Pick great read-a-louds for the first week of school
Building reading excitement means that you are excited about what you’re reading. That means that you need to start planning now. Think of books that have messages and themes you want to promote in your room. In the primary grades I recommend Chrysanthemum, and Wemberly Worried both are written by Kevin Henkes. If you teach intermediate grades, find one great novel to spend the first couple of months reading with themes about community, team work, or respect.
Intermediate students love read-a-louds just as much as younger students, as long as you choose appropriate books. Suggestions include The City of Emberby Jeanne Duprau, and The Giver by Lois Lowry. When I taught intermediate grades my students would become so hooked on our classroom novels that they would go out, and get their own copies so that they could read ahead. It even created healthy competition towards reading in my room. If you do choose to read The City of Ember, you may also enjoy my full City of Ember Novel Study.
Whatever you choose for the first read-a-louds of the year, make sure you focus on authors with other books students can read independently, or even a series (like the Ember series) that students can spend the school year reading. Remember students take their cues from you – if you are excited by read-a-loud time, they will be too.
During the first week, give each student a chance to read to you independently
Remember, you don’t have to assess each child week one (especially if you have a large class). You can, however, give each child 1 minute to read something to you. This is a morale booster, not an assessment – so feel confident being positive and smiling as each child reads something to you. To make less confident readers feel better, let them read to you privately at a kidney table or at your desk. If you truly have a non-reader, have them tell you what is happening in a picture. Let each child know that they have accomplished their first reading task of the year.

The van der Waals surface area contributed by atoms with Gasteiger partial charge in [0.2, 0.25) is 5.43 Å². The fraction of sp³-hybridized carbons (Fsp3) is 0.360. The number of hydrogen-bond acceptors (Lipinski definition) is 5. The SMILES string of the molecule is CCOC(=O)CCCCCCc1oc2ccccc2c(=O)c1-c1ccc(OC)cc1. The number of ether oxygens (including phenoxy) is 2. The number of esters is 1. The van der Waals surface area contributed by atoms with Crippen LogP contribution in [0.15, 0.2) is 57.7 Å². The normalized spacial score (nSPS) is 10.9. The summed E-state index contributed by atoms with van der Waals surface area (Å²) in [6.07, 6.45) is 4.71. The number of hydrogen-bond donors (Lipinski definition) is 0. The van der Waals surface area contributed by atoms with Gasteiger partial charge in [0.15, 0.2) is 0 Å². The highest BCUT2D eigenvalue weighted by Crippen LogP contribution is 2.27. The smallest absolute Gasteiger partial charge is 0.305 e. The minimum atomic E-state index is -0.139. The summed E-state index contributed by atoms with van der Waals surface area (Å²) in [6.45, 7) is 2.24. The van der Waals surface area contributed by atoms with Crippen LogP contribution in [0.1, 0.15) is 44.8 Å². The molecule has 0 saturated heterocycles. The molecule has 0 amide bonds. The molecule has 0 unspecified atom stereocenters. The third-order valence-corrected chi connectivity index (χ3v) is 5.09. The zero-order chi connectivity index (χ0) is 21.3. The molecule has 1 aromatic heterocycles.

Let your students know how much you love to read
If your brand new students know that reading is something that you value, they are more likely to value it too. If you have favorite children’s books, share them with your students. If you see a student reading a book that you’re not familiar with, ask them to tell you about it. Better yet, ask them to let you know if it’s a book that you should read when they’re done with it.
Introduce your classroom library as soon as possible, and let your students check out books
Make sure that you explain to students how your library works, and the procedure for checking out books. Let your students begin taking books out of your classroom library as soon as possible.
Make time for Independent Reading each day
Although you will have to gradually increase the amount of time that students read independently, this allotted time is crucial to your students’ success as readers. For more tips about my daily reading lessons and schedules, click here.
Get your students excited to begin Guided Reading
You want your students to look forward to guided reading time. This should be a time they know they will get to read with you, and do their best reading. Although Guided reading time will not begin during the first few weeks of school, let students know that what a special time it will be.